Louis has fond memories of riding Astroland's one-of-a-kind Rocket simulator, the very first ride to arrive at the space-age themed park in 1962. On January 28, 2009, Louis, who works at the Aquarium, was excited to see the 71-foot Rocket on a trailer in the Aquarium lot instead of atop Gregory & Paul's roof. When he asked if he could climb up inside, his wish was granted. The interview took place after a ceremony at which Carol Hill Albert, co-owner of Astroland, donated the park's most famous icon to the City of New York. Astroland, which has been Coney Island's largest amusement park for 47 years, closed in September 2008. The City promised to display the Astroland Rocket in a prominent location as part of the new Coney Island where it can continue to educate and entertain.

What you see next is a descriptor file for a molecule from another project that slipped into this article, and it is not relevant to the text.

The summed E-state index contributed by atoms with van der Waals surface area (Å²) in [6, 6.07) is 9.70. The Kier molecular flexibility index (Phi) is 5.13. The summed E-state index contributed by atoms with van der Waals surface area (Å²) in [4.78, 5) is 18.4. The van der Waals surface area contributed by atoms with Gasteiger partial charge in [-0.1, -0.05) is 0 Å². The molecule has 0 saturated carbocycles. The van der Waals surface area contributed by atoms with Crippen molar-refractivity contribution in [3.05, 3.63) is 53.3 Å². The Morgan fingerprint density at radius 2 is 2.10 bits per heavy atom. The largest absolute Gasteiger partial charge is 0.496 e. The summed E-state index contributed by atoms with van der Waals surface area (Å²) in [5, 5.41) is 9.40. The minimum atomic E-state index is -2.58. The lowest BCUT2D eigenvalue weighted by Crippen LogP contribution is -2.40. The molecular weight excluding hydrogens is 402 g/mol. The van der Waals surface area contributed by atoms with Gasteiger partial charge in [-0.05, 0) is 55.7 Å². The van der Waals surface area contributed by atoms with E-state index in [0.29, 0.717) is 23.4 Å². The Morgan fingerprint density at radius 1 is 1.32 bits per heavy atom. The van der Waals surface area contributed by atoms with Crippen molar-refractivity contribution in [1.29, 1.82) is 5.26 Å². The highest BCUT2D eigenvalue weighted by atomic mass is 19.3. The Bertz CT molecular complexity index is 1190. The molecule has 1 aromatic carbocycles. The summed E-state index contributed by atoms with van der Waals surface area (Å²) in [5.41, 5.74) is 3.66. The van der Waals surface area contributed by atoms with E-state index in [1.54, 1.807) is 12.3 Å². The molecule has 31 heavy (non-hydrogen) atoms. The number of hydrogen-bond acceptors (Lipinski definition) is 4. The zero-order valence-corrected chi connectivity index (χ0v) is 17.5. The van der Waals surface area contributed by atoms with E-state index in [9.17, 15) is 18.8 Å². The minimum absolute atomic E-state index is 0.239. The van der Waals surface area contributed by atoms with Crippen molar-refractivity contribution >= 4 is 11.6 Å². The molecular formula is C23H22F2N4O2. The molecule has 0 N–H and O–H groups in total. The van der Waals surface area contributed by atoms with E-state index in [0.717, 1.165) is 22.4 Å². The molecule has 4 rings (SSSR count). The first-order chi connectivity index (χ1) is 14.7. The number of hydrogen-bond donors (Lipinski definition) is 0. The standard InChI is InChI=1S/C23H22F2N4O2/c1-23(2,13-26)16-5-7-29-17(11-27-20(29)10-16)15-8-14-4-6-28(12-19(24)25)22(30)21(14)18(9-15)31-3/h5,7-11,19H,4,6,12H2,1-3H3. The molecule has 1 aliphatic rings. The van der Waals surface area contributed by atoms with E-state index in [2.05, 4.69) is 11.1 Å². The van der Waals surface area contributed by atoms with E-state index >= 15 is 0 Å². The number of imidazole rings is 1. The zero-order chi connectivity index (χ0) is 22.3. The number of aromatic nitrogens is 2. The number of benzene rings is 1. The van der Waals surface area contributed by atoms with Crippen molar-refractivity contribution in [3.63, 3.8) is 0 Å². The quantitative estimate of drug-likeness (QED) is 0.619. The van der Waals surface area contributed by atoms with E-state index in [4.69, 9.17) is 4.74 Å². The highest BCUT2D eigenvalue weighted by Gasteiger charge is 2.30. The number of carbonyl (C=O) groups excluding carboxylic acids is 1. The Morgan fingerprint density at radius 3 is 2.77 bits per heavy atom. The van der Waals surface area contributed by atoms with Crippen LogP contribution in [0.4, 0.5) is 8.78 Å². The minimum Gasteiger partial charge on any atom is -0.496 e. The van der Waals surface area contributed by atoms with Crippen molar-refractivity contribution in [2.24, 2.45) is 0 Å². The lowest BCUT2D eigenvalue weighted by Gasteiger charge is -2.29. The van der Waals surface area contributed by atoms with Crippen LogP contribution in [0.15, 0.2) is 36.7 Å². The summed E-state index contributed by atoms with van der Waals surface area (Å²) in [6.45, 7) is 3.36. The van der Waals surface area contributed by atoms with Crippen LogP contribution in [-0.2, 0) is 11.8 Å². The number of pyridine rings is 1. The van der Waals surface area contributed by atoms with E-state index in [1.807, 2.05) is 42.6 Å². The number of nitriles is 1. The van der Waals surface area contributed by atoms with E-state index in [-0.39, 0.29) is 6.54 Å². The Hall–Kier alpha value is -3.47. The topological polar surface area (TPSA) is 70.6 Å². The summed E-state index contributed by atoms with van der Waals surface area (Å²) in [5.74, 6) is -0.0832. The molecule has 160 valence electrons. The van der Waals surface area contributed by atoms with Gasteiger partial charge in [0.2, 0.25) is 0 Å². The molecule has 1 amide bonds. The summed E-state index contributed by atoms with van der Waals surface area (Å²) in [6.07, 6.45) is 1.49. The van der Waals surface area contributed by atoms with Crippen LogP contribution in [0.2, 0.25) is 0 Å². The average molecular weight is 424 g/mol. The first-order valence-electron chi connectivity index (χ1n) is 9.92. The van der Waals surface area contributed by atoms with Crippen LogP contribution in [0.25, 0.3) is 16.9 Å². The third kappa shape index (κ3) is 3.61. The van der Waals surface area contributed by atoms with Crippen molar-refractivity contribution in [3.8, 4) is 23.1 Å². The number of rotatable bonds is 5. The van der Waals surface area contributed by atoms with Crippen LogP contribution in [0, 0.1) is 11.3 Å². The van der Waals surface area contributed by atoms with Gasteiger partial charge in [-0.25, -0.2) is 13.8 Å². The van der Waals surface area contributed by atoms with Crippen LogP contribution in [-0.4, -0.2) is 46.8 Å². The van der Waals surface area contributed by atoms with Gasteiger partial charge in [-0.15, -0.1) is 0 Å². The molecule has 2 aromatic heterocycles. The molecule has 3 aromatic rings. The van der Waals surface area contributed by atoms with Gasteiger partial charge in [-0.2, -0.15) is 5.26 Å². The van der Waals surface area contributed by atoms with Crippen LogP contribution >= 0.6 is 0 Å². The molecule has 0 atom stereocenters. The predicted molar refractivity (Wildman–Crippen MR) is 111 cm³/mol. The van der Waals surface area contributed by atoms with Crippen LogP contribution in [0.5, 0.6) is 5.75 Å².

In June 2014, after five years in storage at Staten Island's Homeport, the Astroland Rocket was brought back home to Coney Island by the Coney Island History Project and Deno’s Wonder Wheel Amusement Park. The Rocket is currently on display in the park adjacent to the Wonder Wheel.